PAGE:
Respect you know I admire you greatly and think you have a brilliant mind, but for me the basic problem was racism and I do not consider it simplistic after doing some serious graduate clases on ethnic/cultural studies even in music. It was the first time that, this specific segment of the population that we are talking about was making such an impact culturally in the music world. I have heard the excuses about guys having to go to clubs to find dates and they could not dance/disco spoiled music, etc. That is all excuses thought up by a certain segment of the population, vocalized, and copied by others. What was to prevent the guys who could not dance from going to the club and ask a girl to dance once, then take her to a corner to get to know her, or go outside where it is quiet, or buy her a drink rather than dance, or exchange numbers, which is what I saw in the clubs and still continues among guys who cannot dance. Further, the majority of people have never met their mates at clubs, so that argument about the guys who could not dance is laughable.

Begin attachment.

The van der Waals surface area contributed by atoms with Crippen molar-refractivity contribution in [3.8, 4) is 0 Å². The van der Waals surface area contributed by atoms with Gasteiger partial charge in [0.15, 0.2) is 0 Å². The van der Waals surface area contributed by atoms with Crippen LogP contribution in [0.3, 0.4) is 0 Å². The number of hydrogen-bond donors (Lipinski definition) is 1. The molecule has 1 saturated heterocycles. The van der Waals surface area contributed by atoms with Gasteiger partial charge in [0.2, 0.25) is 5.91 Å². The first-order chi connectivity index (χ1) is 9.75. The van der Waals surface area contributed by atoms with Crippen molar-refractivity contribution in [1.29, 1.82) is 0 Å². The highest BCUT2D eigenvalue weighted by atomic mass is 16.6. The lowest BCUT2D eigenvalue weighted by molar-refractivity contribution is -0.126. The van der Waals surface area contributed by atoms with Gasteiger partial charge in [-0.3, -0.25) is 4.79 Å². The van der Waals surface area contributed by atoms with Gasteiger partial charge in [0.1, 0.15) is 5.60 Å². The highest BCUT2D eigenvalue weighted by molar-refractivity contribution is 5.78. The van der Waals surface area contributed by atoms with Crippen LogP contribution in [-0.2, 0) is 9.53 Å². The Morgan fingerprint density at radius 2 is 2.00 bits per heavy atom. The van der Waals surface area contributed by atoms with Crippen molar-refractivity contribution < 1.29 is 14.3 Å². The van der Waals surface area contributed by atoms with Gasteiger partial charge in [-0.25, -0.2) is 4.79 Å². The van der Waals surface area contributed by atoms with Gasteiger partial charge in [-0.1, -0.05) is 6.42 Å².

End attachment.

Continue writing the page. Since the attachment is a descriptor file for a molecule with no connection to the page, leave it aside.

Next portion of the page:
Now that I am older I go to the bar where there is music. The same things happen: either a guy comes up to buy you a drink/ask for your number/scream at you because the music is loud/walk you to the sidewalk to talk quietly and the new ones--ask for your facebook page/ask you if you text. All these things happen to me, so what prevented guys from doing this before, minus the facebook/text part?

    Of course I understand some will not like disco; some can't sing that way; but when they is a campaign against music people can't sing or do not like something is wrong with the picture. Many people cannot sing country or do not like it, and I do not see any big campaign to stop it. Of course some might say that country and western did not take over the music scene, but anyway it is a form of music that many people find annoying.

    Multimate I agree that many rock lovers feel this is the mainstream music. I also find this elitist attitude among some who love classical music, even though I love classical music too. Many people listen to only classical and find other forms of music inferior and I have heard them say so.

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    Default Re: Did the 1979 "Disco Sucks" movement affect Michael?